Bruce Edward Holderman

United States Navy
10 July 1947 - 28 December 1966
Santa Barbara, California
Panel 13E Line 091

Fleet Marine Force Corpsman

Purple Heart, National Defense, Vietnam Service, Vietnam Campaign

The database page for Bruce Edward Holderman

15 Jan 2001

Dear Sir,

Even though I did not know you, I still thank you for your sacrifice. You made the ultimate one for your community and for your country. Though I disagree with war, I still respect those who fight it. And to me you are a hero.

I'm sure that all of the sailors and Marines whose lives you saved as a Naval corpsman feel the same. Thank you sir for your service to our great big community known otherwise as the United States of America.

Aaron Gosnell

27 May 2002

Bruce was one of our Corpsmen in Mike Co. 3/3. He had survived the "misadventure" friendly fire incident of 12/10/66, only to be killed less than 3 weeks later.

Doc Hoppy
M/3/3 1969 RVN


04 Jan 2004

I was Doc Bruce Holderman's Senior Corpsman. We had barely gotten to know him. Bruce had been with Mike Company's 2nd Platoon for less than two weeks when he was struck and killed instantly by an NVA mortar round. He had exposed himself to incoming fire to go to the aid of a wounded Marine. His actions were nothing less than heroic. His loss has haunted me for nearly four decades. His name is the first one I found on the Wall when, after 20 years, I finally mustered the courage to stand in front of Panel 13E. I have returned since to throw him a well deserved salute.

Doc Rod Hardin HM2
M-3-3-3 1966-67

6 Nov 2004

Bruce was a close friend. He was from Santa Barbara and I was from LA, same old age of 19, so we talked about home, the beach, and girls and how we would take over on our return. We often patrolled together and the corpsman usually hung out with the grenadier and radioman of which I did both duties and every patrol or ambush had to have one of each. We shared a bunker through several mortar attacks and he would always answer the call no matter how heavy the incoming fire. I would tell him he was nuts and he just smiled. We were in the middle of the monsoon season and on the 27th he had insisted I go to the rear with my bad case of immersion foot to dry out. I wasn't there when he was killed by a mortar round answering the call of "Corpsman up!" but learned from others that he was doing his Bruce thing one more time. He was the first KIA since our one day Christmas Day cease-fire and we all took it hard. He died on a grassy open bump on the ground we called Payable Hill, surrounded by the Rockpile, Razorback and Mutter's Ridge. Our mission was to keep part of the road between Dong Ha and Khe Sanh open and safe for convoys. I still think about him a lot even though he was only with us about 6 weeks. If anyone has a photo of him I would appreciate it. I am proud to say I served with him and he was a friend of mine.

Ray Calhoun
Mike Company 3/3
August 1966 - September 1967
12516 Birch Bluff Court, San Diego, Ca 92131

3 Dec 2004

Bruce was one of many of our men who paid the ultimate price. He shall always be remembered by those of us who served in that place we call "Nam".

For those that did come home ... please visit to get back in touch with many of the men of 3/3 who have been located.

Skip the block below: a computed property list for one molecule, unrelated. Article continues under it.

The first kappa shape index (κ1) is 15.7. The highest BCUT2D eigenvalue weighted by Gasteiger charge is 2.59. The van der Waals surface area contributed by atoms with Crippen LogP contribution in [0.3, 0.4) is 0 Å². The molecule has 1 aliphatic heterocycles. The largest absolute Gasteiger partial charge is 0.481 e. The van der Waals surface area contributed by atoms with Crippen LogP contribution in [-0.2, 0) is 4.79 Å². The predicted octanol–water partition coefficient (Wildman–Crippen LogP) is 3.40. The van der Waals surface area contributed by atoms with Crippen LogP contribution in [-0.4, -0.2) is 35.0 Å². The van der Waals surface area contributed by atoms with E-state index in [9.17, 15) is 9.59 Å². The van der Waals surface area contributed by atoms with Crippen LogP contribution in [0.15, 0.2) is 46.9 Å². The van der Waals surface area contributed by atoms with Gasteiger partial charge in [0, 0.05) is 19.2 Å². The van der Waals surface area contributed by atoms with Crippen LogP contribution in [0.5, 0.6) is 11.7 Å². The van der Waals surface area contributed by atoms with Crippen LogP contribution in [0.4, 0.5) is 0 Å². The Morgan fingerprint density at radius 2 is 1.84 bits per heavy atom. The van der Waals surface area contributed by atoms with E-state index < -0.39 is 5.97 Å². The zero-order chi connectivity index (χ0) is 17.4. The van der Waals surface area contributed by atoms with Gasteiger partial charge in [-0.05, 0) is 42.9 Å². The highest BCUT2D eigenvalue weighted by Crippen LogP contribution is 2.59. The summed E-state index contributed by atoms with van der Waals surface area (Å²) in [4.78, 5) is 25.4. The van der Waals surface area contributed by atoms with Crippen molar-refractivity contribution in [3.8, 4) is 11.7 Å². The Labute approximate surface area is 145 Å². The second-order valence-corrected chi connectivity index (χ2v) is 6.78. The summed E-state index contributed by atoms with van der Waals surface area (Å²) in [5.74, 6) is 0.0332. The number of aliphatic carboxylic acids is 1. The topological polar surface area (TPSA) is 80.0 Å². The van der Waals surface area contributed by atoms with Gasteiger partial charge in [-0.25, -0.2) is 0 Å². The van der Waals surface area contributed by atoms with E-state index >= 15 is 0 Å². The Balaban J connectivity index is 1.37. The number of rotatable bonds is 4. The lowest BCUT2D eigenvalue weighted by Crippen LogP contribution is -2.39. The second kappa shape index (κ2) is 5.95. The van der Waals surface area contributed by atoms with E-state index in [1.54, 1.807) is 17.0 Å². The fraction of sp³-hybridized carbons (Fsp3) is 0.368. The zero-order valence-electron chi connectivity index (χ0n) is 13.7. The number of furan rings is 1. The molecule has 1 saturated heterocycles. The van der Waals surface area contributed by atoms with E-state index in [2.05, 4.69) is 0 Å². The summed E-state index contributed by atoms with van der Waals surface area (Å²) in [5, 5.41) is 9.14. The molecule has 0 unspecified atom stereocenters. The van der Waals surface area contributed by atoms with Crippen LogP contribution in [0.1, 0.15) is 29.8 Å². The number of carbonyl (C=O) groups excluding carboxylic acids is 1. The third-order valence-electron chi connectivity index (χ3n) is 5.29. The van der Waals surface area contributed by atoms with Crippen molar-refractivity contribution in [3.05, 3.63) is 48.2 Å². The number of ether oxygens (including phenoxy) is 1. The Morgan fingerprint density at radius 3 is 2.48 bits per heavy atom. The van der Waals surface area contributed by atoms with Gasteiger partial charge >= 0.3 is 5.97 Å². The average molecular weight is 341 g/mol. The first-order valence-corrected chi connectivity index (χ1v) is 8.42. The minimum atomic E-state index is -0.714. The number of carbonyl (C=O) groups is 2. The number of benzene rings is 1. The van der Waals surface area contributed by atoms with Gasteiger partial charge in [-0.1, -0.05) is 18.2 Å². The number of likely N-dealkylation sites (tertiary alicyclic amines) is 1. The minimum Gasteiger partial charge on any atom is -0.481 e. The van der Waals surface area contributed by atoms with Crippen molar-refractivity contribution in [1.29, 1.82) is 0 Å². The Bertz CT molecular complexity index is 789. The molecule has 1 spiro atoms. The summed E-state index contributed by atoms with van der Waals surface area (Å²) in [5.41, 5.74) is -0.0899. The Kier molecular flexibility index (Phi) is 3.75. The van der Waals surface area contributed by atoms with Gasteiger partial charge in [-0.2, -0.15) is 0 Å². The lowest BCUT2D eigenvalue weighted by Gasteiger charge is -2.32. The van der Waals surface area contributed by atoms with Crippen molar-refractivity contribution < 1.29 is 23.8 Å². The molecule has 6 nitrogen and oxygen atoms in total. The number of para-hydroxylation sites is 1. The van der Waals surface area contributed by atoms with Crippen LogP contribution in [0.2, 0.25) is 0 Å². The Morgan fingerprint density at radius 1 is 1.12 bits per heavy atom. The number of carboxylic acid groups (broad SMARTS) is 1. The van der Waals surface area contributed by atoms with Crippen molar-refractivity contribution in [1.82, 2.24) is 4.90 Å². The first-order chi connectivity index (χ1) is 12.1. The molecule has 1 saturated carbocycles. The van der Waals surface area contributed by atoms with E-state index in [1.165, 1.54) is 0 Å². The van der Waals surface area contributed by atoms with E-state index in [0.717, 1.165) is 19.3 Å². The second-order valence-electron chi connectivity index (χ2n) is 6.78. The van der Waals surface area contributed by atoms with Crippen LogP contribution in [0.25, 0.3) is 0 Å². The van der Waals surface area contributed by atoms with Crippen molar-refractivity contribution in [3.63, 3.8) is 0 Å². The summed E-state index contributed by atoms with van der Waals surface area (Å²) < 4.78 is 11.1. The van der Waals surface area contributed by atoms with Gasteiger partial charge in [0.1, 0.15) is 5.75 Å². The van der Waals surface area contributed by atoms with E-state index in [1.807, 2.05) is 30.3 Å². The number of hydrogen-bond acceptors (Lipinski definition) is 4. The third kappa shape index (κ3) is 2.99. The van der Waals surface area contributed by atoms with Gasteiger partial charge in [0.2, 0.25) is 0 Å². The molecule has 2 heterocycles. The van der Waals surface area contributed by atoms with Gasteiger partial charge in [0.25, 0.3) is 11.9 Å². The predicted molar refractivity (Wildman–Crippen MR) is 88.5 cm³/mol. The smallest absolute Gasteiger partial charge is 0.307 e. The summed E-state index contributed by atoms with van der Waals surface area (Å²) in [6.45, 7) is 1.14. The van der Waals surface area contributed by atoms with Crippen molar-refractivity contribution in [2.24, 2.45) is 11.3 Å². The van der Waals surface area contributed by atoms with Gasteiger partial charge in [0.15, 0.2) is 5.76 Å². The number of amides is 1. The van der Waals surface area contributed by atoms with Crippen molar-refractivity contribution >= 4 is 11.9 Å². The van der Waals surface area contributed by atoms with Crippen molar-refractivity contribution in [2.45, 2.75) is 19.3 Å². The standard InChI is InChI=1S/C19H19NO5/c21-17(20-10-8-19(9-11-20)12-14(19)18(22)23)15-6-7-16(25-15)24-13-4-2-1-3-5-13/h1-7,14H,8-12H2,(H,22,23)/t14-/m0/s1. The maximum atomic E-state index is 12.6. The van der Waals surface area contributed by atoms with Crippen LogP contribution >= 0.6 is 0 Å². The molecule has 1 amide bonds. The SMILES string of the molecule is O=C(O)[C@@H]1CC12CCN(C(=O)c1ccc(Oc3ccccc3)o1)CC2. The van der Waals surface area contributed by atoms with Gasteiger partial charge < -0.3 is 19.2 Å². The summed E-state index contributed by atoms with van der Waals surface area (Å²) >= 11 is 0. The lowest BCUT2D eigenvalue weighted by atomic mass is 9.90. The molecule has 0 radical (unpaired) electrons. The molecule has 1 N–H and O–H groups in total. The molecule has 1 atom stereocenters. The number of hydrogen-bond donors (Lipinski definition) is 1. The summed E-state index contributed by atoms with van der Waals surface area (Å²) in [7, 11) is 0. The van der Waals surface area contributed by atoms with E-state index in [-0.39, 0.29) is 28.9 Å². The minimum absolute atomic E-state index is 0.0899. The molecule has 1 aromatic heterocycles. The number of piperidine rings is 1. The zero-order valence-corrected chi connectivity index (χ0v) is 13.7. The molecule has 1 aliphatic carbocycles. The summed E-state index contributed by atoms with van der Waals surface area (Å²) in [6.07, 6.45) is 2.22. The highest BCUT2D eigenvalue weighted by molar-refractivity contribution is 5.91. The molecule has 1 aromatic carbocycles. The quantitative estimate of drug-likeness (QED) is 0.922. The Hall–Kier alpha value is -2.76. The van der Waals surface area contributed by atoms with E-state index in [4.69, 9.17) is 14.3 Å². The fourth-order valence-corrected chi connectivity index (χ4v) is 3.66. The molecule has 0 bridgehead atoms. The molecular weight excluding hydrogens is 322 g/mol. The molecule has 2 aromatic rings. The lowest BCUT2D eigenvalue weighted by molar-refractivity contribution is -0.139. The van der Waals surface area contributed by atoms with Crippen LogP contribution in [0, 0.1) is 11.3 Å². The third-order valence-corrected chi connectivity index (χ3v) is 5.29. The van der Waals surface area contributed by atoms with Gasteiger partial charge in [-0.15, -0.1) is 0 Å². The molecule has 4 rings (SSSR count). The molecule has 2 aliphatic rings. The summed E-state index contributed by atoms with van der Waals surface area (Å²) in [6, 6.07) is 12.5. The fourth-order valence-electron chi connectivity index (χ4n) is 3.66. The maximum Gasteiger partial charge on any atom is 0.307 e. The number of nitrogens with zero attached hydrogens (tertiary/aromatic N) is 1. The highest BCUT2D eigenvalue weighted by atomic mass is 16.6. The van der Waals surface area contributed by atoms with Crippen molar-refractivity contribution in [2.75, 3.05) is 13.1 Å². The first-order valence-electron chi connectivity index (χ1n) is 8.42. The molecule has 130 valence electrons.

From the Co-Founder,,
Craig Slaughter

15 Jan 2006

Dear Bruce, it's been almost 40 years since we went through FMF training in Camp Pendleton together. We were good friends and had lots of laughs together, as we trained for our most challenging tour of duty ever.

You inspired others with your good humor, while we trained under adverse conditions that were strange to us "sailors" in the "Navy". You, Hoage and I were in the same fire team... we dug those foxholes in preparation for Vietnam and the harder it was the more we laughed.

Your humor and good attitude made it more bearable for others I'm sure. You brought smiles to all around you, and we that knew you have a deep loss that will be with us until we join you again. I hope others that knew you and find this site, will take a moment to share their connection with you so we can appreciate even more, what a wonderful person you were and what a loss it has been to the Navy, the Marine Corps, and especially to each of us.

Your friend,
Bob ("Mitch") Mitchell
HMC(FMF) US Navy, Retired

The photos of Bruce Edward Holderman, HN, USN, KIA 12.28.66, were taken by Bob Mitchell in Nov 1966 at Camp Pendleton, Calif, during FMF training prior to going to Vietnam.

Notes from The Virtual Wall

According to the 3rd Bn, 3rd Marines Command Chronology both the battalion base and an outpost manned by the 2nd Plt, Kilo Company, came under mortar attack shortly after 5 PM on 28 December. Overall, there were two Marines killed and wounded badly enough to require medical evacuation. The two dead were HN Bruce E. Holderman (H&S with Mike Company) and Pfc James L. Sims of Savannah, Georgia (Kilo Company)

Fleet Marine Force Corpsman

"You guys are the Marine's doctors -
There's none better in the business than a Navy Corpsman ..."
-- Lieutenant General "Chesty" Puller --

Visit John Dennison's
Medics on the Wall
memorial which honors the
Army Medics and Navy Corpsmen who died in Vietnam.

The point-of-contact for this memorial is
a fellow Corpsman,
Doc Hoppy
15 Jan 2001

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With all respect
Jim Schueckler, former CW2, US Army
Ken Davis, Commander, United States Navy (Ret)
Last updated 01/24/2006